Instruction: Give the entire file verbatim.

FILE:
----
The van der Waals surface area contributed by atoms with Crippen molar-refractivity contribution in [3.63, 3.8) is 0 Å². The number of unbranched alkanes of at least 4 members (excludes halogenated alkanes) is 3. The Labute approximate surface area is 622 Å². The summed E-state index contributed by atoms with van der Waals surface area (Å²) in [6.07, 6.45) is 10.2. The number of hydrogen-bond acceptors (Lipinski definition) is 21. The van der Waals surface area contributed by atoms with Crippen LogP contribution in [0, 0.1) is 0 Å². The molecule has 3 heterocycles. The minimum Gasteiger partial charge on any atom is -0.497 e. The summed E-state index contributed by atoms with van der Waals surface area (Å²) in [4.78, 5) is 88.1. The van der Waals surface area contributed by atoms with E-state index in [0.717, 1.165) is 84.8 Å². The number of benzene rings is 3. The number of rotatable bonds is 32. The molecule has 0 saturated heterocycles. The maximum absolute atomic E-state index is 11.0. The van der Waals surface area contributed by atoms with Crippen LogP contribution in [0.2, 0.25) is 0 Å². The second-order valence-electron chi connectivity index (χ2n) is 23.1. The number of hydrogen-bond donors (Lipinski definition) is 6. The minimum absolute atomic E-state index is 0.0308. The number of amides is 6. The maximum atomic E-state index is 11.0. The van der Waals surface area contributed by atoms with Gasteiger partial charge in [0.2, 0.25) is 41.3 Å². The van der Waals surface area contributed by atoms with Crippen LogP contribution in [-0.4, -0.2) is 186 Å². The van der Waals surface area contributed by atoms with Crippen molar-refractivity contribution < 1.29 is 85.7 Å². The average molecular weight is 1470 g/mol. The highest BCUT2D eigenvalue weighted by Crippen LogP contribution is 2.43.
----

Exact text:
The van der Waals surface area contributed by atoms with Crippen molar-refractivity contribution in [3.63, 3.8) is 0 Å². The number of unbranched alkanes of at least 4 members (excludes halogenated alkanes) is 3. The Labute approximate surface area is 622 Å². The summed E-state index contributed by atoms with van der Waals surface area (Å²) in [6.07, 6.45) is 10.2. The number of hydrogen-bond acceptors (Lipinski definition) is 21. The van der Waals surface area contributed by atoms with Crippen LogP contribution in [0, 0.1) is 0 Å². The molecule has 3 heterocycles. The minimum Gasteiger partial charge on any atom is -0.497 e. The summed E-state index contributed by atoms with van der Waals surface area (Å²) in [4.78, 5) is 88.1. The van der Waals surface area contributed by atoms with E-state index in [0.717, 1.165) is 84.8 Å². The number of benzene rings is 3. The number of rotatable bonds is 32. The molecule has 0 saturated heterocycles. The maximum absolute atomic E-state index is 11.0. The van der Waals surface area contributed by atoms with Crippen LogP contribution in [0.2, 0.25) is 0 Å². The second-order valence-electron chi connectivity index (χ2n) is 23.1. The number of hydrogen-bond donors (Lipinski definition) is 6. The minimum absolute atomic E-state index is 0.0308. The number of amides is 6. The maximum atomic E-state index is 11.0. The van der Waals surface area contributed by atoms with Gasteiger partial charge in [0.2, 0.25) is 41.3 Å². The van der Waals surface area contributed by atoms with Crippen LogP contribution in [-0.4, -0.2) is 186 Å². The van der Waals surface area contributed by atoms with Crippen molar-refractivity contribution < 1.29 is 85.7 Å². The average molecular weight is 1470 g/mol. The highest BCUT2D eigenvalue weighted by Crippen LogP contribution is 2.43.